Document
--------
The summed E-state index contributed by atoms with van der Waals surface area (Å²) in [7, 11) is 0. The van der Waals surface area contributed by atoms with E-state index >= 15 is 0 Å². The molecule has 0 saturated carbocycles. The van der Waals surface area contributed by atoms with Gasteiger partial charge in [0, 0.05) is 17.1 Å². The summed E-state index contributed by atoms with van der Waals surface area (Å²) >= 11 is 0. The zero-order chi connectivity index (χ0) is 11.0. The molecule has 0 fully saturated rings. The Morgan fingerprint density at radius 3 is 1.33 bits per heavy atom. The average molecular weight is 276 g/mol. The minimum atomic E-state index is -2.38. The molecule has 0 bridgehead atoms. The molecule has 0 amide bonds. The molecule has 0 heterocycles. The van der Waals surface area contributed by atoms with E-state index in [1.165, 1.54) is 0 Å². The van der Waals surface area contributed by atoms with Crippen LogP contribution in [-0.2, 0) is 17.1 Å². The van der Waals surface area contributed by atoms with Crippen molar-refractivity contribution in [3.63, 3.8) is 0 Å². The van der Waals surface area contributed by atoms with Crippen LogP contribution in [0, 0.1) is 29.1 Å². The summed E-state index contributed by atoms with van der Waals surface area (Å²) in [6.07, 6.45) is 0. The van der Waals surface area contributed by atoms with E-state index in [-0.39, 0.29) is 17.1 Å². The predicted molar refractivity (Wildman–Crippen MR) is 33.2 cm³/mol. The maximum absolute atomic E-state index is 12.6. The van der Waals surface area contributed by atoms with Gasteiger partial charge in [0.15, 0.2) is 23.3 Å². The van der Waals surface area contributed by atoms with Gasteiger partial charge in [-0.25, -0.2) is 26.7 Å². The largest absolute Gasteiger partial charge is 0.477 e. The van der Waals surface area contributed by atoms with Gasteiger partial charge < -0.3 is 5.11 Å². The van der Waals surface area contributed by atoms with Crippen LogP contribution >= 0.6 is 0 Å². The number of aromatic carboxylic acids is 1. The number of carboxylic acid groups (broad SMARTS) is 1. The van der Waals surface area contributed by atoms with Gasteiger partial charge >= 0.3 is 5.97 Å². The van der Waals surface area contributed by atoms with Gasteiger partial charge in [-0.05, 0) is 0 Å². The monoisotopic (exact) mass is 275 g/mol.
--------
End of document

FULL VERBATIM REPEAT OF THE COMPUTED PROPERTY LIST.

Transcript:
The summed E-state index contributed by atoms with van der Waals surface area (Å²) in [7, 11) is 0. The van der Waals surface area contributed by atoms with E-state index >= 15 is 0 Å². The molecule has 0 saturated carbocycles. The van der Waals surface area contributed by atoms with Gasteiger partial charge in [0, 0.05) is 17.1 Å². The summed E-state index contributed by atoms with van der Waals surface area (Å²) >= 11 is 0. The zero-order chi connectivity index (χ0) is 11.0. The molecule has 0 fully saturated rings. The Morgan fingerprint density at radius 3 is 1.33 bits per heavy atom. The average molecular weight is 276 g/mol. The minimum atomic E-state index is -2.38. The molecule has 0 bridgehead atoms. The molecule has 0 amide bonds. The molecule has 0 heterocycles. The van der Waals surface area contributed by atoms with E-state index in [1.165, 1.54) is 0 Å². The van der Waals surface area contributed by atoms with Crippen LogP contribution in [-0.2, 0) is 17.1 Å². The van der Waals surface area contributed by atoms with Crippen molar-refractivity contribution in [3.63, 3.8) is 0 Å². The van der Waals surface area contributed by atoms with Crippen LogP contribution in [0, 0.1) is 29.1 Å². The summed E-state index contributed by atoms with van der Waals surface area (Å²) in [6.07, 6.45) is 0. The van der Waals surface area contributed by atoms with E-state index in [-0.39, 0.29) is 17.1 Å². The predicted molar refractivity (Wildman–Crippen MR) is 33.2 cm³/mol. The maximum absolute atomic E-state index is 12.6. The van der Waals surface area contributed by atoms with Gasteiger partial charge in [0.15, 0.2) is 23.3 Å². The van der Waals surface area contributed by atoms with Gasteiger partial charge in [-0.25, -0.2) is 26.7 Å². The largest absolute Gasteiger partial charge is 0.477 e. The van der Waals surface area contributed by atoms with Gasteiger partial charge < -0.3 is 5.11 Å². The van der Waals surface area contributed by atoms with Crippen LogP contribution >= 0.6 is 0 Å². The number of aromatic carboxylic acids is 1. The number of carboxylic acid groups (broad SMARTS) is 1. The van der Waals surface area contributed by atoms with Gasteiger partial charge >= 0.3 is 5.97 Å². The van der Waals surface area contributed by atoms with Gasteiger partial charge in [-0.05, 0) is 0 Å². The monoisotopic (exact) mass is 275 g/mol.